Thursday, 4 July 2013
Who were the Greeks? Episode Two
Above is part two of Michael Scott’s BBC documentary Who Were the Greeks? in which the classicist looks at why Greek civilisation was so creative – which he puts down to the competitive spirit at the heart of Greek culture; why that civilisation has proved so enduring and appealing – which he associates not only with its continuing relevance but also the conquests of Alexander the Great – the spreading of Hellenism that came in their wake – and how captive Greece took Rome captive with the brilliance of its culture; and at (allegedly) new thinking about Greece – such as the use of paint and colour in Greek art, indicating that Greek art was not monochrome, as surviving statues and structures might lead us to believe, but technicolour.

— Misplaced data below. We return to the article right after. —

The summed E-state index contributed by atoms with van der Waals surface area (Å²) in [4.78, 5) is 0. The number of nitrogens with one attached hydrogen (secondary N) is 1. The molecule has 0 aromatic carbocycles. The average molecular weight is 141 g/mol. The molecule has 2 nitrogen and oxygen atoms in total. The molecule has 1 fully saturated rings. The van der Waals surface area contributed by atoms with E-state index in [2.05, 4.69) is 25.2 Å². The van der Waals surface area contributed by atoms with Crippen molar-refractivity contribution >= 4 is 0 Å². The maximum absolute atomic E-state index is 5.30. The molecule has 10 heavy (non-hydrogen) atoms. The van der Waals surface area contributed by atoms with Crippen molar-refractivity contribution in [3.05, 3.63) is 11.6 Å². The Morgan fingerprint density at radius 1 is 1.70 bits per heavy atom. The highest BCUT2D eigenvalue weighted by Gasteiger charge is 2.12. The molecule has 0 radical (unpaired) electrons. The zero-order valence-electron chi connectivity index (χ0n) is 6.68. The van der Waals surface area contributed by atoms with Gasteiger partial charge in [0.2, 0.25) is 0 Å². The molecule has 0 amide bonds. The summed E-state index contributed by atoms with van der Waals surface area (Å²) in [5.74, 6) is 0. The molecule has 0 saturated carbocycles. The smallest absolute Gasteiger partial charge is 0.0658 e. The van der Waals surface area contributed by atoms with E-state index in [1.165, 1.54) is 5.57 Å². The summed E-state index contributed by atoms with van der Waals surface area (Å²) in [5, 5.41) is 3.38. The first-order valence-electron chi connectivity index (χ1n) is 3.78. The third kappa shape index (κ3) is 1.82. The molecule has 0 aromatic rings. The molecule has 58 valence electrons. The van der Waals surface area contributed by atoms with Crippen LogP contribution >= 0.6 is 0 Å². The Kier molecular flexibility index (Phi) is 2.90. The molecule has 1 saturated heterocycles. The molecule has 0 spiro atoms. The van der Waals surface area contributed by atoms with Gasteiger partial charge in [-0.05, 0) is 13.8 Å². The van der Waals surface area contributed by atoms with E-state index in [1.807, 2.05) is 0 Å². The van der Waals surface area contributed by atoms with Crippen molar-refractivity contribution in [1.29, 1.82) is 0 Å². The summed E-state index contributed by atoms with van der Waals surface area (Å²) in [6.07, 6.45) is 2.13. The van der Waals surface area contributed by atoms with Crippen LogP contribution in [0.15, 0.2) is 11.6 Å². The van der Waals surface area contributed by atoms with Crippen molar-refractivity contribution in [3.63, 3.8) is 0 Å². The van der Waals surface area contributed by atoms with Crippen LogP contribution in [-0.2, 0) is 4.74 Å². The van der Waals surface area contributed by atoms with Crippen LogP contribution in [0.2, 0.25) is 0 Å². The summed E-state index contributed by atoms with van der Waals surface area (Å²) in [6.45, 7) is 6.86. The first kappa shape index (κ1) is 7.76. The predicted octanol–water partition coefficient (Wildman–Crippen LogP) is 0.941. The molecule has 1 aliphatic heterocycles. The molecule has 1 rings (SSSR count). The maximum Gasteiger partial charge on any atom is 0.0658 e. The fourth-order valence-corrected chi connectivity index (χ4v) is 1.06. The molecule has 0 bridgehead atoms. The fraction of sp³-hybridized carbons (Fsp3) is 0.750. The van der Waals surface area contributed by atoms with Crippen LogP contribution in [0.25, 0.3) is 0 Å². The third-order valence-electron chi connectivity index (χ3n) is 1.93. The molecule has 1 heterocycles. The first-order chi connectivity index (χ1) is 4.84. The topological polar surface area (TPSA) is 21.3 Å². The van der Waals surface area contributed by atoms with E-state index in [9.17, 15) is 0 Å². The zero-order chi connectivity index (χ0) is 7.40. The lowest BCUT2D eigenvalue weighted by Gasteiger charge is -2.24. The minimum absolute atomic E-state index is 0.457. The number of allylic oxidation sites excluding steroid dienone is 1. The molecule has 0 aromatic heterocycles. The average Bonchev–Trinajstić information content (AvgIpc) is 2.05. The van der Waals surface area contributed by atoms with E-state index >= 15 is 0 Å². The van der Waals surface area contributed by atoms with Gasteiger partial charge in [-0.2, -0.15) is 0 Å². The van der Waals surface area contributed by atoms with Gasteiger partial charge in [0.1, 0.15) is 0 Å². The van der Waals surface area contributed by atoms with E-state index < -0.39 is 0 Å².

I don’t think Scott gets much wrong, although for those who already have a reasonable understanding of Greek civilisation he doesn’t say anything original – and the trend of this country’s classicists to try and explain Greek civilisation by making comparisons to contemporary British popular culture makes them look stupid and trivial. Of course, this is only a TV programme and I suppose its purpose was not to tell you something different about a culture that you would need several lifetimes to study and appreciate to any satisfactory degree, but to give those who don’t know much about it some kind of introduction and to encourage them to look at Greece for themselves.